The Yacht

A decade ago I embarked on a career in writing with high hopes. I imagined myself the next big thing (who doesn’t?) penning novels from the deck of my yacht in Reunion, a sea breeze cooling the sweat in my navel. In my fantasy I’m wearing a bikini top and shorts (the short short kind) and I even have the body for it – my fantasy, if I want to airbrush myself into it, that’s my business.

The reality is a little different. I’ve never had the kind of body fashion magazines place in the vicinity of a bikini, the garment or the adjective.  I bulge in places that beauty editors think should be flat, and in those meant to be round, I’m at the undesirable roundest end of the round scale. My finances aren’t quite Ahoy There! either. Put another way, if I didn’t buy wine for a month (as if) I could probably stretch my grocery budget to a ticket to Seal Island on a catamaran with fifty tourists. But tenacity is an absolute necessity if you’re a writer so, in spite of a decade of fiscal instability, I am still not quite ready to let go of that yacht in Renunion.

Distant yachts, Sylt, Northern Germany 2015


Which is why I thought what the heck when Dr Kim Prescott, owner of Anuyu Body and Skin, offered to use me as a spa treatment guinea pig in exchange for me blogging my experiences. I write and they preserve the last islands of wrinkle free skin on this landmass I call home. Perhaps even long enough to realise my yacht fantasy. What’s not to like?

Still, the word experimental makes me think of Dr Frankenstein and I arrived at Anuyu for my first treatment, Hyalual’s WOW Mask, a little nervous. I love Anuyu Body and Skin. It’s the antithesis of that dungeon of distress I blogged about in 2012 when I took my mother for a birthday treatment no amount of Jik will ever scrub from our memories.  Anuyu is clean, the towels are fluffy, the therapists are friendly, smiling and gorgeous – as people who dedicate their working hours to the beauty industry should be. They serve tea in porcelain cups, and everything, from the space-age fat-melting machines to the vials of dermal filler lined up in the fridge sparkle with glossy promise.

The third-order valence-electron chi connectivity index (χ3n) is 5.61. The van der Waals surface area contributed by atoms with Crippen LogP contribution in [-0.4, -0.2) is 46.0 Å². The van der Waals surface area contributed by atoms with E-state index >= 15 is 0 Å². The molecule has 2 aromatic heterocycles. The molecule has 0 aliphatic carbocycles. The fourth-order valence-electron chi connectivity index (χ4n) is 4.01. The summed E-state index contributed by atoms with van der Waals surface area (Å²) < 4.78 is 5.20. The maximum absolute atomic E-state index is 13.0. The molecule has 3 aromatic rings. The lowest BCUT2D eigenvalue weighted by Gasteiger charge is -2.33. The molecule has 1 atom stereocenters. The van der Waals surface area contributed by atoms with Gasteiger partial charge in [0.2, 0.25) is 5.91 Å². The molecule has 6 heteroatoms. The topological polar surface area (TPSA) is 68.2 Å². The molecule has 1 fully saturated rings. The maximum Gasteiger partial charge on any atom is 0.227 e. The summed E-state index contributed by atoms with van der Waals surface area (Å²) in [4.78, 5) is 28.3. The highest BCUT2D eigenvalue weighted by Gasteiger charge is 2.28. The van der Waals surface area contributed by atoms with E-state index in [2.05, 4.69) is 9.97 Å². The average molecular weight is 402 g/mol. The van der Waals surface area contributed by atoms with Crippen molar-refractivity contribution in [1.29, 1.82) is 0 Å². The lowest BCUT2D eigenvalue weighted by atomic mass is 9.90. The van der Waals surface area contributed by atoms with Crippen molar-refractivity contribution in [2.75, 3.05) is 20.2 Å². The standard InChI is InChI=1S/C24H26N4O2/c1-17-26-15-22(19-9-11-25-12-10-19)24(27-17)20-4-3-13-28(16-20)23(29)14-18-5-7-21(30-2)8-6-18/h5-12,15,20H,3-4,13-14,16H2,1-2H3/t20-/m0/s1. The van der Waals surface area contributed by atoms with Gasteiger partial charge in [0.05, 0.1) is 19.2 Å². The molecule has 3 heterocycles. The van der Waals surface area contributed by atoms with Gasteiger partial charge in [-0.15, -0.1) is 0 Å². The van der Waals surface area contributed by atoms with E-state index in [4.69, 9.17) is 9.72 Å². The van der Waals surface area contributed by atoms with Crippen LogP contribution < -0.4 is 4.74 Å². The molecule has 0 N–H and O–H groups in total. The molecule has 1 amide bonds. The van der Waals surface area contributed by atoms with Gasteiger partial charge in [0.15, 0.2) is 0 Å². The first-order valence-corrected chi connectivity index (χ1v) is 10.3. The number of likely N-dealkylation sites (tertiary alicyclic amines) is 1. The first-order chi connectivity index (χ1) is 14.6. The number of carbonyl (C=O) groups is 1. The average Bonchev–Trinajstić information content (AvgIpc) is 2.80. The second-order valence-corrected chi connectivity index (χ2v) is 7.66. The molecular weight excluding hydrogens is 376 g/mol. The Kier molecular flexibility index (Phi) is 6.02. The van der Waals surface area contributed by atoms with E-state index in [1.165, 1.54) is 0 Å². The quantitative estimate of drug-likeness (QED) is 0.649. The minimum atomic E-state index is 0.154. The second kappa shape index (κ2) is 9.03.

My anxiety rose a notch when I saw that treatment beds had been set up in the reception area. Being a guinea pig is a public affair, it would seem. I joined the four other guinea pigs on the sofa, and was offered champagne. We clutched the stems of our flutes, our trepidation hidden behind inscrutable expressions. Soon though, the combination of bubbles and Dr Kim’s easy manner made us feel relaxed. After a short presentation, masks were applied.

Hyalual’s WOW Mask is a strange and slippery creature. It’s slides from it’s foil wrapping, dripping with sci-fi gloop, to wrap your face in a cool second skin. Alien and high-tech, the outside of the mask feels like paper when first applied but, as your skin absorbs the ingredients, it becomes gauzy. Put another way, you start out looking slick and plasticky like Data from Star Trek and end up looking like an egyptian mummy.  Until you peel the gauze off.

Drum roll please.

After 45 minutes, where the most uncomfortable sensation is a little itch around the edges as the mask dries, your skin is left plump and glowing. My skin is sensitive and tends towards redness, but the ingredients in WOW  triggered none of the usual reactions in my allergy prone cells. My skin was Pharrell Williams Happy.

So what’s the catch? There’s always a catch. The WOW wears off after four or five days. Which means the WOW won’t preserve my youth until I can afford the yacht, but it will amp up the fabulous for special occasions. The WOW effect peaks ten hours after the mask comes off: think weddings, book launches and, at the very reasonable price tag, even date nights.

For more about Hyalual’s WOW Mask email Anuyu Body and Skin.

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